UBC team advances "smart" stent technology toward clinical application
A clinically viable “smart” stent that can wirelessly transmit real-time blood flow information to an external receiver has been developed by researchers at the University of British Columbia. The technology, which requires no battery or active circuitry to function, may enable patients with stents to receive more timely treatment for a common, potentially fatal complication known as in-stent restenosis.
“Until they experience severe chest pain and discomfort, stented patients typically won’t know if scar tissue or plaque is building up inside their stent, restricting blood flow and increasing their risk of stroke or heart attack,” says Xing Chen, the study’s lead author and a former postdoctoral fellow in the Department of Electrical and Computer Engineering at UBC. (He is now a research associate at Johns Hopkins.) “We wanted to develop a simple, minimally invasive means of detecting the problem as early as possible.”
While stents may provide a significant health benefit — propping open narrowed arteries to restore normal blood flow — the stent implantation procedure itself, which involves “smashing” the offending plaque against the arterial wall, tends to traumatize the blood vessel and trigger the body’s immune response. As a result, arterial cells at the stent site proliferate, progressively re-narrowing the vessel along with any fat, cholesterol and calcium that also accumulate on the stent’s inner wall.
This re-narrowing can be monitored by tracking local blood pressure, which shifts when blood flow is obstructed. But previously reported stents with self-sensing and wireless communication capabilities feature elements — electronic components positioned on the exterior of the stent, for example, or joints held in place with adhesives — which would render them impractical for clinical use. Stenting is a mechanically demanding process that requires the stent to be crimped, carefully guided through a blood vessel and expanded against the arterial wall, and reported smart stents are not suited to the task.
To address these drawbacks, the UBC team laser-microwelded the sensor chip and stent together and coated the stent with gold and polymer, which not only increased the strength and anti-corrosive properties of the device, but also significantly improved its electrical properties relevant to sensing resolution. The resulting stent can be implanted into even small arteries using standard human clinical procedure, is visible with X-ray imaging and provides accurate blood pressure readings in a range applicable to humans, including the earliest stages of restenosis.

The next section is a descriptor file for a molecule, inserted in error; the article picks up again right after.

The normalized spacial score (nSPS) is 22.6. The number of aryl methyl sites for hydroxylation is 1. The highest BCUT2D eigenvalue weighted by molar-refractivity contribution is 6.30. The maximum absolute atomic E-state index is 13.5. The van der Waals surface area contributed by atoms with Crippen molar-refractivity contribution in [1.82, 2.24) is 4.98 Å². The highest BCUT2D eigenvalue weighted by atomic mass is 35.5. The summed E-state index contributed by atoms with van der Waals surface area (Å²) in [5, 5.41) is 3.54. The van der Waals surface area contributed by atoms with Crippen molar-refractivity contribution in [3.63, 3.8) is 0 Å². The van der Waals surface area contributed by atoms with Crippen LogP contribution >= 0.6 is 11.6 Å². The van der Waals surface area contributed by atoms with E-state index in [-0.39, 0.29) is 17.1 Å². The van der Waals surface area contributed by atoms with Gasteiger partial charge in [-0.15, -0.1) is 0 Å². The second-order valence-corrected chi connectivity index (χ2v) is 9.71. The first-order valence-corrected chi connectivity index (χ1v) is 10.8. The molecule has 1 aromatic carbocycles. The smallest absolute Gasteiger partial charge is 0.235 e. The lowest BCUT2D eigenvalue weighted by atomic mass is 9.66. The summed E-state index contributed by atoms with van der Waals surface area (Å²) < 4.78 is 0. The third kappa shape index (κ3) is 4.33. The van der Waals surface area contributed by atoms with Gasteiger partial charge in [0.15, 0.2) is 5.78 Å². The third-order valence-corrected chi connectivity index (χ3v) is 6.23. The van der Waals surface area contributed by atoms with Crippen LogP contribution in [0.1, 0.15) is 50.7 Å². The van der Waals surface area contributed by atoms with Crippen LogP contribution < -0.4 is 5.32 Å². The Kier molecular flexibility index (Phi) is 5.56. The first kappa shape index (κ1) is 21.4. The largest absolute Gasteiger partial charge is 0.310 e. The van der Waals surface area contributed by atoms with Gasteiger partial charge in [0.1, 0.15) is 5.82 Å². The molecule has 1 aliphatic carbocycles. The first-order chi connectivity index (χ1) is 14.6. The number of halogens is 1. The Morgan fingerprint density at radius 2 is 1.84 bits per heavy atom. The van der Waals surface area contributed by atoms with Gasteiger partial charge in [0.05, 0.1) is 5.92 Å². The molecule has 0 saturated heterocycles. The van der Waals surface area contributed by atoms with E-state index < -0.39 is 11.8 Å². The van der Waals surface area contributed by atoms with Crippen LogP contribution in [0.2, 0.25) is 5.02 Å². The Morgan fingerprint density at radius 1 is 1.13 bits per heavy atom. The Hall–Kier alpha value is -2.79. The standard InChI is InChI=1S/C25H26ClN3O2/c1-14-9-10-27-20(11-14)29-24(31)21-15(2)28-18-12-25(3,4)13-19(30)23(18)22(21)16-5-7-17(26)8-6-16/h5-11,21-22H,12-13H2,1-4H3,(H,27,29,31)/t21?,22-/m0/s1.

The effectiveness of the technology, which is made entirely of biocompatible materials, was demonstrated both in bench tests and a pig model. The UBC researchers intend to further refine their device before putting it through clinical trials and bringing it to market.
“We hope that our stent will not just help people with restenosis, but lead to the development of other smart implantable medical devices, too,” says Kenichi Takahata, a professor of electrical and computer engineering at UBC who led the study. Takahata’s team recently embarked on a new research project, co-funded by the Canadian Institutes of Health Research and the Natural Sciences and Engineering Research Council of Canada, to develop a smart ureteral stent that can detect blockages between the kidney and bladder. If successful, the device may help prevent kidney swelling (hydronephrosis) and eventual failure.
Atherosclerosis, or the thickening of arteries, is the leading cause of death in the developing world. Each year, millions of people receive stents in hopes of restoring normal blood flow through their bodies. However, as many as 40 per cent of people with bare metal stents experience re-narrowing of their blood vessels, usually within three to six months after implantation. Drug-releasing stents reduce the chances of restenosis, but may also increase the risk of blood clots and heart attacks in the future.
This research was recently published in Advanced Science, which featured the paper on its front cover.